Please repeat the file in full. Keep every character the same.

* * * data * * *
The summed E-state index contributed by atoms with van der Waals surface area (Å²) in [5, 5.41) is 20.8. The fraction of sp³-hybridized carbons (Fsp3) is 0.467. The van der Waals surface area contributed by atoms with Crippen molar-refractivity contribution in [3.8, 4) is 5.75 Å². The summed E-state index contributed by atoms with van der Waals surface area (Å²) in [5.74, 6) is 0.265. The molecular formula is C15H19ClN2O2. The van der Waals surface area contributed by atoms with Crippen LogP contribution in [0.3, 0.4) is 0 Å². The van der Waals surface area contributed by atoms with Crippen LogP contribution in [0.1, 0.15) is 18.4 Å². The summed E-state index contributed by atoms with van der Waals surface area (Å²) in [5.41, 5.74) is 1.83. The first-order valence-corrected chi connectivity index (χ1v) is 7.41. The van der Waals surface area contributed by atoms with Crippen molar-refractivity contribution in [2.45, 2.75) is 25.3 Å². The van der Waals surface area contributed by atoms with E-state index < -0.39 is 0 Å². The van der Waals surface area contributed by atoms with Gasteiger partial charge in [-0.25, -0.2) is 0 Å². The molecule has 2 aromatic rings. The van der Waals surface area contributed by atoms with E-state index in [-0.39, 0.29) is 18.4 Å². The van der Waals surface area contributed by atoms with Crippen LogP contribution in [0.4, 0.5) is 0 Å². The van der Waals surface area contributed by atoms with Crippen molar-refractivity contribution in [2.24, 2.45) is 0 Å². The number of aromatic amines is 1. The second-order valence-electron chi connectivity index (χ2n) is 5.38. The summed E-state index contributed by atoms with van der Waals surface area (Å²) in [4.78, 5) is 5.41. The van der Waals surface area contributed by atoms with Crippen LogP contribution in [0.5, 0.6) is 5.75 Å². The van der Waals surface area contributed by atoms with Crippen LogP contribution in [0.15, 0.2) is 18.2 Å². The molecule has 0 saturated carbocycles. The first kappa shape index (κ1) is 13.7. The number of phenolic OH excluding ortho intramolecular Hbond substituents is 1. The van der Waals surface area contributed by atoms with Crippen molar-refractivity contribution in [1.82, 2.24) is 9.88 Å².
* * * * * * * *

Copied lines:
The summed E-state index contributed by atoms with van der Waals surface area (Å²) in [5, 5.41) is 20.8. The fraction of sp³-hybridized carbons (Fsp3) is 0.467. The van der Waals surface area contributed by atoms with Crippen molar-refractivity contribution in [3.8, 4) is 5.75 Å². The summed E-state index contributed by atoms with van der Waals surface area (Å²) in [5.74, 6) is 0.265. The molecular formula is C15H19ClN2O2. The van der Waals surface area contributed by atoms with Crippen LogP contribution in [0.3, 0.4) is 0 Å². The van der Waals surface area contributed by atoms with Crippen LogP contribution in [0.1, 0.15) is 18.4 Å². The summed E-state index contributed by atoms with van der Waals surface area (Å²) in [5.41, 5.74) is 1.83. The first-order valence-corrected chi connectivity index (χ1v) is 7.41. The van der Waals surface area contributed by atoms with Crippen molar-refractivity contribution in [2.45, 2.75) is 25.3 Å². The van der Waals surface area contributed by atoms with E-state index < -0.39 is 0 Å². The van der Waals surface area contributed by atoms with Gasteiger partial charge in [-0.25, -0.2) is 0 Å². The molecule has 2 aromatic rings. The van der Waals surface area contributed by atoms with E-state index in [-0.39, 0.29) is 18.4 Å². The van der Waals surface area contributed by atoms with Crippen LogP contribution in [0.4, 0.5) is 0 Å². The van der Waals surface area contributed by atoms with Crippen molar-refractivity contribution in [2.24, 2.45) is 0 Å². The number of aromatic amines is 1. The second-order valence-electron chi connectivity index (χ2n) is 5.38. The summed E-state index contributed by atoms with van der Waals surface area (Å²) in [4.78, 5) is 5.41. The van der Waals surface area contributed by atoms with Crippen LogP contribution in [0.5, 0.6) is 5.75 Å². The van der Waals surface area contributed by atoms with Crippen LogP contribution in [0.15, 0.2) is 18.2 Å². The molecule has 0 saturated carbocycles. The first kappa shape index (κ1) is 13.7. The number of phenolic OH excluding ortho intramolecular Hbond substituents is 1. The van der Waals surface area contributed by atoms with Crippen molar-refractivity contribution in [1.82, 2.24) is 9.88 Å².